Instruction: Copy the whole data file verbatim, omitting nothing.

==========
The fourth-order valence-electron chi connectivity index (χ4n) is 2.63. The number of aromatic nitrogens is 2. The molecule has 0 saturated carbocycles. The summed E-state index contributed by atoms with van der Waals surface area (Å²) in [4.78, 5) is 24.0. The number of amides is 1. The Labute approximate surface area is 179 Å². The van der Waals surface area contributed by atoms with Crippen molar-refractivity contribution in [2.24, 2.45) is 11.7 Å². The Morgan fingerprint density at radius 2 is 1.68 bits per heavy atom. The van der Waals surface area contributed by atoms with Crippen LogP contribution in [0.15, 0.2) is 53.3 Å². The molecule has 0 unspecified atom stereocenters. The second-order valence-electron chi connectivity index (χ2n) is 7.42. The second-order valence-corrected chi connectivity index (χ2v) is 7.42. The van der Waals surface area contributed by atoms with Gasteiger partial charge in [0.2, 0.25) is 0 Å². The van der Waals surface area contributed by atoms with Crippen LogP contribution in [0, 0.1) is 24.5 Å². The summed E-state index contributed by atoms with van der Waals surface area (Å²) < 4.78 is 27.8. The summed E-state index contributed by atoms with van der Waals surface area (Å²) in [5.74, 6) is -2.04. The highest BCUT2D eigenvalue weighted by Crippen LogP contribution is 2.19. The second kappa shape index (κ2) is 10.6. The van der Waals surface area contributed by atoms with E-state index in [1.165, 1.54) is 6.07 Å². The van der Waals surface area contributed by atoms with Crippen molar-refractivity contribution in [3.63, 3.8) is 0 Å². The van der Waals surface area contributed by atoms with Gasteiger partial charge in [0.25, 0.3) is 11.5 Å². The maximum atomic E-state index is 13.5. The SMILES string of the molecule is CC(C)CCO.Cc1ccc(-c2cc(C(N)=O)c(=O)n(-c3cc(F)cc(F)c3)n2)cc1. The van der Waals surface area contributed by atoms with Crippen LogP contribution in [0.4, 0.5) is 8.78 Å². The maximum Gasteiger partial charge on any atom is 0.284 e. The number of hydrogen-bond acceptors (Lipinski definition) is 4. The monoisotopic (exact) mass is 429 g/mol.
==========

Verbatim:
The fourth-order valence-electron chi connectivity index (χ4n) is 2.63. The number of aromatic nitrogens is 2. The molecule has 0 saturated carbocycles. The summed E-state index contributed by atoms with van der Waals surface area (Å²) in [4.78, 5) is 24.0. The number of amides is 1. The Labute approximate surface area is 179 Å². The van der Waals surface area contributed by atoms with Crippen molar-refractivity contribution in [2.24, 2.45) is 11.7 Å². The Morgan fingerprint density at radius 2 is 1.68 bits per heavy atom. The van der Waals surface area contributed by atoms with Crippen LogP contribution in [0.15, 0.2) is 53.3 Å². The molecule has 0 unspecified atom stereocenters. The second-order valence-electron chi connectivity index (χ2n) is 7.42. The second-order valence-corrected chi connectivity index (χ2v) is 7.42. The van der Waals surface area contributed by atoms with Gasteiger partial charge in [0.2, 0.25) is 0 Å². The van der Waals surface area contributed by atoms with Crippen LogP contribution in [0, 0.1) is 24.5 Å². The summed E-state index contributed by atoms with van der Waals surface area (Å²) < 4.78 is 27.8. The summed E-state index contributed by atoms with van der Waals surface area (Å²) in [5.74, 6) is -2.04. The highest BCUT2D eigenvalue weighted by Crippen LogP contribution is 2.19. The second kappa shape index (κ2) is 10.6. The van der Waals surface area contributed by atoms with E-state index in [1.165, 1.54) is 6.07 Å². The van der Waals surface area contributed by atoms with Crippen molar-refractivity contribution in [3.63, 3.8) is 0 Å². The van der Waals surface area contributed by atoms with Gasteiger partial charge in [0.25, 0.3) is 11.5 Å². The maximum atomic E-state index is 13.5. The SMILES string of the molecule is CC(C)CCO.Cc1ccc(-c2cc(C(N)=O)c(=O)n(-c3cc(F)cc(F)c3)n2)cc1. The van der Waals surface area contributed by atoms with Crippen LogP contribution in [0.4, 0.5) is 8.78 Å². The maximum Gasteiger partial charge on any atom is 0.284 e. The number of hydrogen-bond acceptors (Lipinski definition) is 4. The monoisotopic (exact) mass is 429 g/mol.